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13 Arrested at Crestwood Blockade While Reading Pope Francis' Encyclical on Climate Change

Energy

Early this morning, in a peaceful civil disobedience action against gas storage in Seneca Lake salt caverns, which took place the day after President Obama announced the Clean Power Plan to move the nation away from fossil fuels, 13 people from six New York counties were arrested while reading verses from Pope Francis’ recent encyclical letter on climate change.

Just after dawn, the 13 formed a human blockade at the north and south entrances of Crestwood Midstream’s gas storage facility on Route 14, preventing all traffic from entering or leaving and began their reading. Joining the pontifical read-aloud was the Rev. John D. Elder, former pastor of the historic First Church in Oberlin, Ohio and present part-time resident of Schuyler County. Rev. Elder was not arrested.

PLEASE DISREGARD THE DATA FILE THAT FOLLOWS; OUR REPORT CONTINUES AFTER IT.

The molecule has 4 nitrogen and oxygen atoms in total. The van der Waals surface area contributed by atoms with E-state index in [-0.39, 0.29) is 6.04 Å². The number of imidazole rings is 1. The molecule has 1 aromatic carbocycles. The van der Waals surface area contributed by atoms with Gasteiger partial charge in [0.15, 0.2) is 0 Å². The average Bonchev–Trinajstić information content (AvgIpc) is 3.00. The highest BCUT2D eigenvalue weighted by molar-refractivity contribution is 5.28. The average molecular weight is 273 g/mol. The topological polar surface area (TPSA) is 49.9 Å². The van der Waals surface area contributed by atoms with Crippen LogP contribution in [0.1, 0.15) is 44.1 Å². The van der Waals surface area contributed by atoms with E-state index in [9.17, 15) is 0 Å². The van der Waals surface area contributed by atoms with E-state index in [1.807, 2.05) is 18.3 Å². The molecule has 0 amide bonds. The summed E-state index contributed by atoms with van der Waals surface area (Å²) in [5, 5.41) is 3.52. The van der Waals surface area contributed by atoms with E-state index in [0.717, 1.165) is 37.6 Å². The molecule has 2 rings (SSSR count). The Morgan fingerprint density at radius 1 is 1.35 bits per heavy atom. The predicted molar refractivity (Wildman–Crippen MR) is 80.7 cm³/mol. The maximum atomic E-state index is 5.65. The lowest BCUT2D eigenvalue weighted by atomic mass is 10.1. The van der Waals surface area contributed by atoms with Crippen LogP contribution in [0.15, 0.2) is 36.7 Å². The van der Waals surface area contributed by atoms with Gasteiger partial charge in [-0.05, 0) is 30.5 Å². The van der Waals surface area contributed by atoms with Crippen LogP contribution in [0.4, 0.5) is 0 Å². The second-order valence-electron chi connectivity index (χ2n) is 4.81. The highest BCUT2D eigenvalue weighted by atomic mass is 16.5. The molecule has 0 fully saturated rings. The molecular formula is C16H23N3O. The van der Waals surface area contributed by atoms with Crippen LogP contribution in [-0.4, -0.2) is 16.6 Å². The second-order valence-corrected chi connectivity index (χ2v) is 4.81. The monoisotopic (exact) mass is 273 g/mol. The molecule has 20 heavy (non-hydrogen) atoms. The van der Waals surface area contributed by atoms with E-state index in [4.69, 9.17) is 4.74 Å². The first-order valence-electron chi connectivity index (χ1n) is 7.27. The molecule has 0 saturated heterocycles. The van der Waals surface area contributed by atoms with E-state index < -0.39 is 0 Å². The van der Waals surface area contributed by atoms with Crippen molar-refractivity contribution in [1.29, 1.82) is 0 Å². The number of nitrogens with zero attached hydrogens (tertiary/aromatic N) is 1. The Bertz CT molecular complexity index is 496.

Large trucks attempting to leave the facility were blocked at both the north and south gates of the Crestwood property shortly after 7 a.m. Photo credit: We Are Seneca Lake

The words on the banners carried by today’s protesters—“Love the Common Good,” “And Care for This World”—were lines from the prayer that closes the encyclical.